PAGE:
Computer controlled cutting

I. Characterize your laser-cutter


Laser cutter - Epilog Fusion M2

Materials available:

For cutting, the power of the laser cutter should always be 100; It varies for engraving.We calculated the kerf of our laser cutter via two types of tests.

First test: Second test:

1. How to perform the tests:

A. Drawing a test layout.
  1. Draw a layout on a vector type CAD (we used AutoCAD). Make sure there is no line superposition to avoid cutting the same line twice. The lines that should be cut in a single cut with same parameter should be joined into one line. (Click 'Ctrl + A' then 'Join')
  2. Save as DXF 2007.
  3. Import DXF file in Corel Draw. Make sure all the lines are hairlines (hairline will be cut; other lines will be engraved). Place the drawing in top left corner.
  4. Open the laser cutter properties window (Ctrl + P for printing the job). In the general tab select vector job type, select top left corner for positioning, enter machine bed dimensions (800x500 mm for our machine)

B. Colour mapping (for test 1 only):
  1. Colour mapping helps in feeding different settings for each different line, so that the laser cutter understands that it should not cut all the lines in the same way or speed
  2. In Corel Draw, colour each line with a different colour and note the RGB of each colour.
  3. In the laser cuter properties window, open the colour mapping tab, copy the RGB previously noted and assign cutting parameters for each colour, specifying speed, power, and frequency (in %).
  4. For wood, the power will remain at 100%, and the frequency at 10% according to the manufacturer's specifications. So in this case only speed will vary.
  5. According to manufacturer's specification, the reference speed value for wood is 40%. So the speed setting will have to range around this value.
  6. Select vector and deselect raster to cut and not engrave (it shouldn’t make a difference if all the lines are hairlines).

C. Operating the laser cutter.
  1. Turn on the machine, then load the file to the laser cutter by clicking print. From there, the work is on the laser cutter interface.
  2. Position the wood board on the laser cutter metal bed. Then place the gage tool to calibrate the focal point of the laser on the right z value. When the gage touches the board, zero z. Then move the laser cutter head to the starting position and zero xy.
  3. Before starting, make sure that the compressor is turned on, as well as the extractor, to enable air flow to evacuate the fumes and prevent fire risks and toxic fumes inhalations.
  4. Start cutting, and supervise the machine till the job is completed (the laser cutter should not be left without supervision while operating).
  5. Once the job is done, wait for fumes to be fully evacuated before removing the board.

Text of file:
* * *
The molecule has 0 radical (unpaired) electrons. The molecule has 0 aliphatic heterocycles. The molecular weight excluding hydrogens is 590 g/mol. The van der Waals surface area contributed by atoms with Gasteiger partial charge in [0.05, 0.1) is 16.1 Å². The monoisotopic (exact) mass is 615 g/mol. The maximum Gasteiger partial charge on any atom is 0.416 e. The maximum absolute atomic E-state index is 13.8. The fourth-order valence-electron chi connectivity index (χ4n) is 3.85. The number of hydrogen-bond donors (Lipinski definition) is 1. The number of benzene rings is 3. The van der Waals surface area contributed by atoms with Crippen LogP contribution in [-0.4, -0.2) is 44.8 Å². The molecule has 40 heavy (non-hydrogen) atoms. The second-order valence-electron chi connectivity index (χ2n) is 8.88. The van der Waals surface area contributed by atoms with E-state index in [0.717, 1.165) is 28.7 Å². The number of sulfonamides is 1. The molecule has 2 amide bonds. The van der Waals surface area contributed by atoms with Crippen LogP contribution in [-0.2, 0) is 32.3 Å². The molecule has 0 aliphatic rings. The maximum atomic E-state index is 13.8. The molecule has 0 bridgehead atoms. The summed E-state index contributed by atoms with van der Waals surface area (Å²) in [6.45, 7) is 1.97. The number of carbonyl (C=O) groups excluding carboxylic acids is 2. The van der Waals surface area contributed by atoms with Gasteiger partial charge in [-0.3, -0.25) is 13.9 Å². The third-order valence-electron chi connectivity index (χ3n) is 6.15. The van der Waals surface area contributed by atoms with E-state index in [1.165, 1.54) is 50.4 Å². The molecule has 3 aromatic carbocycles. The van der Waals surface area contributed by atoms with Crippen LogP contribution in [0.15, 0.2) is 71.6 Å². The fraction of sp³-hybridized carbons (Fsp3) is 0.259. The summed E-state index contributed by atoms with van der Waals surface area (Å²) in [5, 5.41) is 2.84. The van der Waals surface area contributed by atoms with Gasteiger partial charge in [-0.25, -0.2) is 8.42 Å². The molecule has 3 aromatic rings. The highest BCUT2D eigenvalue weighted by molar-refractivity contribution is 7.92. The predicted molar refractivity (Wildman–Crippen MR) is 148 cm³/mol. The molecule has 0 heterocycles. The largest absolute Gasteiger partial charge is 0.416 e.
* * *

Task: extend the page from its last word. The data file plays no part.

2. Test results:

First test:

The best cut appears to be between 28 and 30% speed

Second test:

Evaluation of the kerf for speed 29%:

Evaluation of the kerf for speed 30%:


II. Build a press fit construction kit

1. Parametric design on Fusion 360

For my press fit kit, I designed a chemistry kit to assemble hydrocarbon and alcohol molecules, so it has an educational purpose. In order to experiment with the flexible design, I build a box for the press fit kit. The press fit kit was designed in a parametric way in fusion. The box was designed in AutoCAD (non parametric). The press fit kit however is fully parametric. I chose to design each element in a separate files and to assemble in separate file, although fusion allows to design different components in the same file. The component in fusion is like a different file within the file, it has its own origin, sketches and bodies. However, I preferred to design in different components in different files like it's done in other CADs (like Inventor) because I wanted to be able to build different assemblies in different files without overloading a single file. The downside when assembled that way is that when you change the parameter in the component file, you have to update the assembly file (The component and assembly files are the same in fusion, you just have to drag one file into the other). The other downside is that you have to change the parameters in each component file before updating the assembly file. This can be changed by breaking the link between files. The press fit kit is to be cut on a laser cutter, so the output file must be a 2D DXF file. There is two ways to produce this output DXF file in fusion: Start by sketching the file in 2D, then transform it in 3D (with an extrude for example), then save the sketch as DXF. Design directly in 3D with 3D tools, then create a sketch on the desired face and save the resulting sketch as a DXF file. I tried the two methods and I found that the second was easier to design the atom parts, while the first worked better for me to design the bond part. Let's detail the steps of making a simple parametric design for one elements of my kit, like the element representing the carbon atom. The element is a disc with four symmetric slots (like the valence of carbon). The design is done in the model environment in the following steps.

  1. Create parameters. In the modify tab, select change parameters. Add two user's parameters: “Thickness” and “depth”, for thickness of the board (minus two times the kerf), and the depth of the slot. We could also add the diameter and the valence so can transform this design into the design of other atoms.